Tuesday, June 14, 2016

#ShareTheLoad: Globally Lauded Ariel Gender-Equality advocacy

“This is one of the most powerful videos I have ever seen – showing how stereotypes hurt all of us and are passed from generation to generation. When little girls and boys play house they model their parents' behavior; this doesn’t just impact their childhood games, it shapes their long-term dreams." said Facebook CEO Sheryl Sandberg in her Facebook account, lauding #SharetheLoad, laundry brand Ariel’s campaign that challenges men worldwide to be catalysts of change in issues pertaining to gender stereotypes and patriarchal systems.

She recognized Ariel's laundry ad for encouraging men to take their share of household chores and its efforts to support female initiatives.

In this campaign, Ariel India, P&G, and BBDO Worldwide show how fathers and husbands can take small steps (like doing laundry) to create more equal homes. They won a at the 2015 Cannes Lions International Festival of Creativity for earlier work on this campaign. "The real win is the way they are changing stereotypes and showing that a more equal world would be a better world for all of us.” Sandberg’s post reads.

Children learn from what they see, and any inequality within their household is passed onto them. If their father never does the laundry, they are going to grow up believing it’s not ‘his’ responsibility. Those gender roles become ingrained. And, that is where the #SharetheLoad idea was hinged.

Aiming to break the stereotypes, Ariel sends out this powerful #SharetheLoad commercial that has gone viral across the world. The #SharetheLoad ad features an elderly father writing an apology to his daughter for his failure to address patriarchal roles in the home. The commercial ends with the elderly man sharing the laundry load with his wife hoping that one little change can make all the difference.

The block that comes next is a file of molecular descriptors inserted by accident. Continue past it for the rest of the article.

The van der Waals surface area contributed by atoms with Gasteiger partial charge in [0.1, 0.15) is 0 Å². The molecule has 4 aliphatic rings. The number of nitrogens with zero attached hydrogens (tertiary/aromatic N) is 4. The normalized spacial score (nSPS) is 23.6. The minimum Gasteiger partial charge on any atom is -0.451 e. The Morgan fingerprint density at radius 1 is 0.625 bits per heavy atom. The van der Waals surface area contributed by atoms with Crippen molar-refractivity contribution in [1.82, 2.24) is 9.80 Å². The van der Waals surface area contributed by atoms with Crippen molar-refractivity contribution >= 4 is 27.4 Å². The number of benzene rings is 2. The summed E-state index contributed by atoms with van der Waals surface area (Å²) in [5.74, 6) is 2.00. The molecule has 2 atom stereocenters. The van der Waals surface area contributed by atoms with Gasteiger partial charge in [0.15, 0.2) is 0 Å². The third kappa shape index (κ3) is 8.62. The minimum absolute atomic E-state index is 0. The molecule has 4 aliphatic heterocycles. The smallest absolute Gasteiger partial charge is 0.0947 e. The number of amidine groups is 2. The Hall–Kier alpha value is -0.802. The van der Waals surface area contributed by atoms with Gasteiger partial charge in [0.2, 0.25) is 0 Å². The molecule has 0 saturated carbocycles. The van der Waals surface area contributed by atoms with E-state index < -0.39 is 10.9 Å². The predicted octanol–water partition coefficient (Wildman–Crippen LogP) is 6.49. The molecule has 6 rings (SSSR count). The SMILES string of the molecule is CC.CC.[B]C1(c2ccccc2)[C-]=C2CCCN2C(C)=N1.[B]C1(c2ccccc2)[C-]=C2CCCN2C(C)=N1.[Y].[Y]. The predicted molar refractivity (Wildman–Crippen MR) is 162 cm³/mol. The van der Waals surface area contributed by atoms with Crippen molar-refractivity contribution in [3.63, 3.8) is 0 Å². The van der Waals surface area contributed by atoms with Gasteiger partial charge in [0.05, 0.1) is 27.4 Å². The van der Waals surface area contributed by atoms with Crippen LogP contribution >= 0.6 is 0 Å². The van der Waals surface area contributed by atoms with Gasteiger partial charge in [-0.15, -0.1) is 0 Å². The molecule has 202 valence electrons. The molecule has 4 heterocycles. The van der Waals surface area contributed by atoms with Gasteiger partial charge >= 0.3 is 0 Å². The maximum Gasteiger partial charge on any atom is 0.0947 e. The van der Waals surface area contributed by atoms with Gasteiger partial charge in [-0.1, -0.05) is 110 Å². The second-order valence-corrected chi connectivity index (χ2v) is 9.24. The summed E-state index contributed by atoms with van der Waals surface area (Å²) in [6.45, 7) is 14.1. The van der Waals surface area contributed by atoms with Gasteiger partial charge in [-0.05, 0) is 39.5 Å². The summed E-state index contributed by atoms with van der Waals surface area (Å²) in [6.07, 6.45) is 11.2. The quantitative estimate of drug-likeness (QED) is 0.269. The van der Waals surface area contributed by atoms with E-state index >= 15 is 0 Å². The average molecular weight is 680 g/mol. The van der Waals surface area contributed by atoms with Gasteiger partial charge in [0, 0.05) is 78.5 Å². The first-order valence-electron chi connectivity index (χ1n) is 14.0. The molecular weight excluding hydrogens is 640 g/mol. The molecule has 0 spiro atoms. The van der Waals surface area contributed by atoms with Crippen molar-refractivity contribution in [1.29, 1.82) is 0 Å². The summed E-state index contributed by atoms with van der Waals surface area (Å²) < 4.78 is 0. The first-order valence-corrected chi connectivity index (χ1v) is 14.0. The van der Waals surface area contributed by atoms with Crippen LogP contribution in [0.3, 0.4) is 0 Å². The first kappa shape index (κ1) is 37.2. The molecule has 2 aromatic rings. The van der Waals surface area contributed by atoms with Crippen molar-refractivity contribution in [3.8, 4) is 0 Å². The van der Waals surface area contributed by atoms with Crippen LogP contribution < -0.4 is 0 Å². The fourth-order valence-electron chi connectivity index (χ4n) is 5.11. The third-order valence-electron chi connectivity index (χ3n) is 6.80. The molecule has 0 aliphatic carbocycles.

The video is indeed powerful, and I hope that through this video the idea that woman should only do the household chores should end. In our house my husband and I #SharetheLoad, it doesn't make him less of a man, personally, I think he's being more of a gentleman. In the process we learn to appreciate each others effort and understand each other even more.  

Ariel also took the #SharetheLoad campaign online, initiating the discussion with the hashtag as a talking point on social media. Women celebrities chimed in, asking men if laundry is only a woman’s job, and urging women to raise the question further.

You can watch the video on Facebook: https://www.facebook.com/ArielPhilippines/videos/vb.111888422300836/617607581728915/?type=2&theater

As part of this global campaign on women empowerment, Ariel furthers gender-equality initiatives in the Philippines through the #AhonPinay campaign. Launched in March 2016 in support of the Philippine Commission on Women’s (PCW) celebration of National Women’s Month, the #AhonPinay campaign focuses on uplifting women in their selected vocations. This is in line with the theme for the 2016 National Women’s Month celebration, “Kapakanan ni Juana, Isama sa Agenda,” which resonates the call for gender-balance in leadership and decision-making positions in the public and private sector, inclusion of women’s concerns in leadership platforms and the government’s development agenda, and capacitating women to reach their ambitions.

Ariel is the only fast-moving consumer goods brand actively involved in the National Women’s Day initiatives. As the brand continues to empower women, #AhonPinay will also support the Technical Education and Skills Development Authority (TESDA) – Women’s Center through a grant that will help women with their training courses. #AhonPinay will also tap various women’s advocacy groups to uplift, empower, and inspire women by raising gender equality awareness and bringing relevant issues not only in the workforce but in daily lives. 

#SharetheLoad and #AhonPinay are both part of Ariel’s global women empowerment campaign, in recognition of its unique role to engage women around the world in promoting gender equality and equal opportunity.

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